Thanks very much, Sara!

To find more about Sara and her book, check her out online at:


Facebook:  Sara Connell (page)

Or follow her on Twitter:  @PowerOfTheFem

Great news! Sara has offered to give away a copy of Bringing in Finn to one lucky commenter (U.S. only). Just tell us, what’s the strangest job you’ve ever had? Can you beat Shaman healing??

12 Replies to “The Debutante Ball Welcomes Sara Connell”

  1. Thanks for being with us today, Sara! BRINGING IN FINN sounds like a fascinating story (who made the “Debs aren’t eligible to win” rule???) wishing you all the very best with it.

    As for strangest job? Well the most boring one I had was putting the sales tags on sunglasses. I did that for a whole day.

  2. Hi Sara! Welcome to the dance floor. Thanks for taking a spin with us today.

    BRINGING IN FINN sounds like a fantastic read–what an incredible story!

    I’m afraid I can’t compare to shaman’s assistant in the job department. I once assisted a farrier at a summer camp, holding the horse’s still while he put the shoes on them, but there was nothing mystical about it.

  3. Welcome, Sara! And thank you so much for visiting today and sharing your amazing story. I loved your anecdote about letting go–it’s so true–and I’m with you on the germaphobe thing: I never ever ever thought I’d be a mother who subscribes to the “five-second” rule!

    As far as weird jobs go, I’ve had more than my fair share (research, I say!). Probably the most upsetting one though was when I worked as a telemarketer for a dating service in LA. We’d get piles of those sweepstakes entries people used to fill out at grocery stores, cold call them and tell them “Someone they knew had a crush on them” and would they like to join the dating service to find out who? I don’t know which was more upsetting–that it wasn’t true, or how many clearly-unavailable men would ask in hushed tones if there was a number they could call back at a later time to find out more. Gah!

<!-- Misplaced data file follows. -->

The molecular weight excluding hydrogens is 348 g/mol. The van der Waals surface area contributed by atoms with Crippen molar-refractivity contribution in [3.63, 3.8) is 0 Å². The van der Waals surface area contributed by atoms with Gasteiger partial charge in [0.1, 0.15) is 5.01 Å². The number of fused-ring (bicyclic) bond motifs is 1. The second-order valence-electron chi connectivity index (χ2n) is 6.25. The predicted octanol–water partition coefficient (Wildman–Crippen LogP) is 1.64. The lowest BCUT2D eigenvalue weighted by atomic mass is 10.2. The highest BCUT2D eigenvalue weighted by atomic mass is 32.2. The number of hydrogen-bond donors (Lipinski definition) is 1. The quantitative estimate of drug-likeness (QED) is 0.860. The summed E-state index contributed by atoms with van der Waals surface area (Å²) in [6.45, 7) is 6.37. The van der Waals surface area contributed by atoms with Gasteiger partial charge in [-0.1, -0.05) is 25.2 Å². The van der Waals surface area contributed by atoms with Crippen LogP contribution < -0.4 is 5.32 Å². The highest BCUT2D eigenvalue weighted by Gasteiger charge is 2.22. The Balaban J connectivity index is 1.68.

4. I’m so excited to read this book! The craziest job I ever had…. Nothing nearly as interesting. I once interviewed to be the assistant to the editor in chief of Star magazine. It would have been very Devil Wears Prada but luckily I was able to get out of that one. Not sure if that would have been crazy or just miserable. Probably both!

  5. a great posting…loved it 😉
    a crazy job…does selling pizza at BINGO games count???
    thanks for the chance to read this fabulous novel.

  6. I was totally prepared to hate this book. The tabloidy premise, which is a non-fiction account about a woman who has difficulty carrying a pregnancy to term and uses her mother as a surrogate, could have gone horribly wrong in a lot of different ways. However, what I discovered was a very thoughtful account of the desire to mother that led the author to this very unusual decision.The author is a life coach and speaker by trade which is probably why the book is so grounded in terms of her ability to examine her feelings and motivations in an accessible and interesting way. Although I don’t have children and don’t particularly want them, her very passionate writing about her desire to have a child with her husband and her pain at not being able to do so made me feel very invested in her quest.I would warn anyone who has any sort of gynecological trauma in their past that Connell’s experience of miscarriage and the multitude of doctors she deals with in her quest to have a baby might be too painful to read. However, I would highly recommend book this for someone looking to investigate what IVF or other fertility treatments entail or for anyone who is interested in thinking more broadly about the meaning of mothering in our society.